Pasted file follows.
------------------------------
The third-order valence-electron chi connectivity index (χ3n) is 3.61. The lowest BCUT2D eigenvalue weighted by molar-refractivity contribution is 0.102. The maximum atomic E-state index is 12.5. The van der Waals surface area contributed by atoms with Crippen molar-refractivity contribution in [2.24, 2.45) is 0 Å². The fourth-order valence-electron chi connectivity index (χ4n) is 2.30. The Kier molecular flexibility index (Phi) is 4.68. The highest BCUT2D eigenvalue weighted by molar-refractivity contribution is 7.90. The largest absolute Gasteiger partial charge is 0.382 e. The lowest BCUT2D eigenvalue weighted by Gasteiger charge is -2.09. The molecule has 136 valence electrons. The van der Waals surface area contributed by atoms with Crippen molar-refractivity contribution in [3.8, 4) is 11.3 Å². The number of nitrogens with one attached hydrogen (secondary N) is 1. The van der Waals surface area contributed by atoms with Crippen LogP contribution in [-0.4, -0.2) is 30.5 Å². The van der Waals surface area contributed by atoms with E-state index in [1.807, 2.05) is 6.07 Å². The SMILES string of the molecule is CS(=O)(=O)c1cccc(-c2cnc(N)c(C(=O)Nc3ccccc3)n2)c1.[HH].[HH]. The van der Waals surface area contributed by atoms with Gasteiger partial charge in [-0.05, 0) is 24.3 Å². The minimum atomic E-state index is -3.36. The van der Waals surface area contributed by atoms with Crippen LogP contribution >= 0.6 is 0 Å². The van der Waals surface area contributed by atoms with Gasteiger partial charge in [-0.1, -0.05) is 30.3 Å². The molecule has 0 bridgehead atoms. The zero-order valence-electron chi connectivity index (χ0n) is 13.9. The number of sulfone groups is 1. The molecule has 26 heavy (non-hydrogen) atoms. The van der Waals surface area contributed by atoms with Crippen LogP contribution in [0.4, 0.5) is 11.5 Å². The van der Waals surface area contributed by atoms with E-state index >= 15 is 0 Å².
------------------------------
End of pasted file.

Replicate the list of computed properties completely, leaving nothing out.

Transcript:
The third-order valence-electron chi connectivity index (χ3n) is 3.61. The lowest BCUT2D eigenvalue weighted by molar-refractivity contribution is 0.102. The maximum atomic E-state index is 12.5. The van der Waals surface area contributed by atoms with Crippen molar-refractivity contribution in [2.24, 2.45) is 0 Å². The fourth-order valence-electron chi connectivity index (χ4n) is 2.30. The Kier molecular flexibility index (Phi) is 4.68. The highest BCUT2D eigenvalue weighted by molar-refractivity contribution is 7.90. The largest absolute Gasteiger partial charge is 0.382 e. The lowest BCUT2D eigenvalue weighted by Gasteiger charge is -2.09. The molecule has 136 valence electrons. The van der Waals surface area contributed by atoms with Crippen molar-refractivity contribution in [3.8, 4) is 11.3 Å². The number of nitrogens with one attached hydrogen (secondary N) is 1. The van der Waals surface area contributed by atoms with Crippen LogP contribution in [-0.4, -0.2) is 30.5 Å². The van der Waals surface area contributed by atoms with E-state index in [1.807, 2.05) is 6.07 Å². The SMILES string of the molecule is CS(=O)(=O)c1cccc(-c2cnc(N)c(C(=O)Nc3ccccc3)n2)c1.[HH].[HH]. The van der Waals surface area contributed by atoms with Gasteiger partial charge in [-0.05, 0) is 24.3 Å². The minimum atomic E-state index is -3.36. The van der Waals surface area contributed by atoms with Crippen LogP contribution >= 0.6 is 0 Å². The van der Waals surface area contributed by atoms with Gasteiger partial charge in [-0.1, -0.05) is 30.3 Å². The molecule has 0 bridgehead atoms. The zero-order valence-electron chi connectivity index (χ0n) is 13.9. The number of sulfone groups is 1. The molecule has 26 heavy (non-hydrogen) atoms. The van der Waals surface area contributed by atoms with Crippen LogP contribution in [0.4, 0.5) is 11.5 Å². The van der Waals surface area contributed by atoms with E-state index >= 15 is 0 Å².